Army cadets get HK$30 million from the HK government: fair or favouritism?

Army cadets get HK$30 million from the HK government: fair or favouritism?

The government also gave the Hong Kong Army Cadets the right to use an old school as its base


Secretary for Home Affairs Lau Kong-wah says that it was a fair decision, and that the money was approved in a proper way.
Photo: David Wong/SCMP

Trouble is brewing because a uniformed group has been allowed to turn an old school building in Kowloon Bay into their headquarters in June. Some people believe the move was not very fair.

Secretary for Home Affairs Lau Kong-wah, who used to be a pro-Beijing lawmaker, said this was not true. The public learned on Monday that the Hong Kong Army Cadets ­Association would be the group to move into the school.

About a week after the approval, the association, which was founded last year, was given HK$30 million by the Board of Management of the Chinese Permanent Cemeteries. Lau ran the board at the time.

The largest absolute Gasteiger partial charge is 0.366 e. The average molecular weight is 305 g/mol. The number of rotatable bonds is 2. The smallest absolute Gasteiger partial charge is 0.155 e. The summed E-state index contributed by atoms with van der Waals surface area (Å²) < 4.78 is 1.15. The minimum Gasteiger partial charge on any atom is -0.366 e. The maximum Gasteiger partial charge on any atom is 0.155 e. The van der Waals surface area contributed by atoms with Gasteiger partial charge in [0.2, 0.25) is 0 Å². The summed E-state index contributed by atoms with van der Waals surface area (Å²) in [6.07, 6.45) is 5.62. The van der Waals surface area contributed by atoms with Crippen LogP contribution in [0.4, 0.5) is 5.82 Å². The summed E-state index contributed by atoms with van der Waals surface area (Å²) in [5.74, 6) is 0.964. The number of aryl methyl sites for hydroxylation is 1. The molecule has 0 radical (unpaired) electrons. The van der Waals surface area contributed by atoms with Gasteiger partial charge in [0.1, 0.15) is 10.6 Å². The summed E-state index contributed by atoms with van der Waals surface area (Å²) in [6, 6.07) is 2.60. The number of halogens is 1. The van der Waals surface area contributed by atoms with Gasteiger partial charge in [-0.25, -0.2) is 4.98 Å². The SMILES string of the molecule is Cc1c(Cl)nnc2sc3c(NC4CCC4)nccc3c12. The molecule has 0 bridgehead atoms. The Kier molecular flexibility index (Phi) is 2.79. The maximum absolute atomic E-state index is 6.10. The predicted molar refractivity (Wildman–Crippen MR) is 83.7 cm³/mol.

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Democratic lawmakers say the approval for the funds was very quick.

Some older uniformed groups have asked whether the Army Cadets Association was favoured because of connections that go beyond even Lau. Its commander-in-chief is the wife of Hong Kong’s Chief Executive, Leung Chun-ying (CY Leung). Regina Leung Tong Ching-yee is also one of the group’s supporters, as is People’s Liberation Army Hong Kong garrison head Major General Tan Benhong and central government liaison office director Zhang Xiaoming.

Lau said that as the home affairs minister he was a member of dozens of organisations. He claimed that the process had been absolutely fair. He said all uniformed groups had been told that the school was available, and only three had applied to use it. He said the Army Cadets were the best qualified of those three. He also said the money had also been approved in the correct way.

Lau added that the government thought all uniformed groups were important and did not favour any of them.

Edited by Susan Ramsay

This article appeared in the Young Post print edition as
Did the Army Cadets get special treatment?


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